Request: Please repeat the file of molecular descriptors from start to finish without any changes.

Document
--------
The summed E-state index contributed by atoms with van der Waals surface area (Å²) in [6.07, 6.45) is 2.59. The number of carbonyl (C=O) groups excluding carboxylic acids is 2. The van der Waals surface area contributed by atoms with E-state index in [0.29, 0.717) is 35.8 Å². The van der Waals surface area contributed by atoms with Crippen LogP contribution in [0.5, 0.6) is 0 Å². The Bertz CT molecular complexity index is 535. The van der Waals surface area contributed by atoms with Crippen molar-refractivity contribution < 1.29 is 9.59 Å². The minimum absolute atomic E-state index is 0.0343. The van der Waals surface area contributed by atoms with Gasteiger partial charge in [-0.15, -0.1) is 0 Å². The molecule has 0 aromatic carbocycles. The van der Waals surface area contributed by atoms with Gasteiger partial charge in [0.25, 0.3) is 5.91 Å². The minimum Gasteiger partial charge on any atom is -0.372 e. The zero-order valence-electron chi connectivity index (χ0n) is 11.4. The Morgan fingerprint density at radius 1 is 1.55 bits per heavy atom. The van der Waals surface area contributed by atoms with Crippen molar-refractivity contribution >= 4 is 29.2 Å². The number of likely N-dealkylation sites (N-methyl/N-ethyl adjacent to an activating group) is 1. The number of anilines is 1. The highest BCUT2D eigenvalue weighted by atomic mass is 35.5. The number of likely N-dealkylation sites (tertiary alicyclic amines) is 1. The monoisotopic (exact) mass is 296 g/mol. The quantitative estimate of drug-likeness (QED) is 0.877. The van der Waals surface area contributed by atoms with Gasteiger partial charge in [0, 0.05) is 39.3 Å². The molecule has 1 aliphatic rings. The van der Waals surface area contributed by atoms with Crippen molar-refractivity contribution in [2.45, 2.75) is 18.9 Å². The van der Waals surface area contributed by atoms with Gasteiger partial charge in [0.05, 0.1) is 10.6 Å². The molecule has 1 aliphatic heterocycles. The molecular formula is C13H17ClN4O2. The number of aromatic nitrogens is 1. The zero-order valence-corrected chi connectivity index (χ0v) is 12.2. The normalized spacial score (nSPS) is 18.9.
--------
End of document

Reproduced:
The summed E-state index contributed by atoms with van der Waals surface area (Å²) in [6.07, 6.45) is 2.59. The number of carbonyl (C=O) groups excluding carboxylic acids is 2. The van der Waals surface area contributed by atoms with E-state index in [0.29, 0.717) is 35.8 Å². The van der Waals surface area contributed by atoms with Crippen LogP contribution in [0.5, 0.6) is 0 Å². The Bertz CT molecular complexity index is 535. The van der Waals surface area contributed by atoms with Crippen molar-refractivity contribution < 1.29 is 9.59 Å². The minimum absolute atomic E-state index is 0.0343. The van der Waals surface area contributed by atoms with Gasteiger partial charge in [-0.15, -0.1) is 0 Å². The molecule has 0 aromatic carbocycles. The van der Waals surface area contributed by atoms with Gasteiger partial charge in [0.25, 0.3) is 5.91 Å². The minimum Gasteiger partial charge on any atom is -0.372 e. The zero-order valence-electron chi connectivity index (χ0n) is 11.4. The Morgan fingerprint density at radius 1 is 1.55 bits per heavy atom. The van der Waals surface area contributed by atoms with Crippen molar-refractivity contribution >= 4 is 29.2 Å². The number of likely N-dealkylation sites (N-methyl/N-ethyl adjacent to an activating group) is 1. The number of anilines is 1. The highest BCUT2D eigenvalue weighted by atomic mass is 35.5. The number of likely N-dealkylation sites (tertiary alicyclic amines) is 1. The monoisotopic (exact) mass is 296 g/mol. The quantitative estimate of drug-likeness (QED) is 0.877. The van der Waals surface area contributed by atoms with Gasteiger partial charge in [0, 0.05) is 39.3 Å². The molecule has 1 aliphatic rings. The van der Waals surface area contributed by atoms with Crippen molar-refractivity contribution in [2.45, 2.75) is 18.9 Å². The van der Waals surface area contributed by atoms with Gasteiger partial charge in [0.05, 0.1) is 10.6 Å². The molecule has 1 aliphatic heterocycles. The molecular formula is C13H17ClN4O2. The number of aromatic nitrogens is 1. The zero-order valence-corrected chi connectivity index (χ0v) is 12.2. The normalized spacial score (nSPS) is 18.9.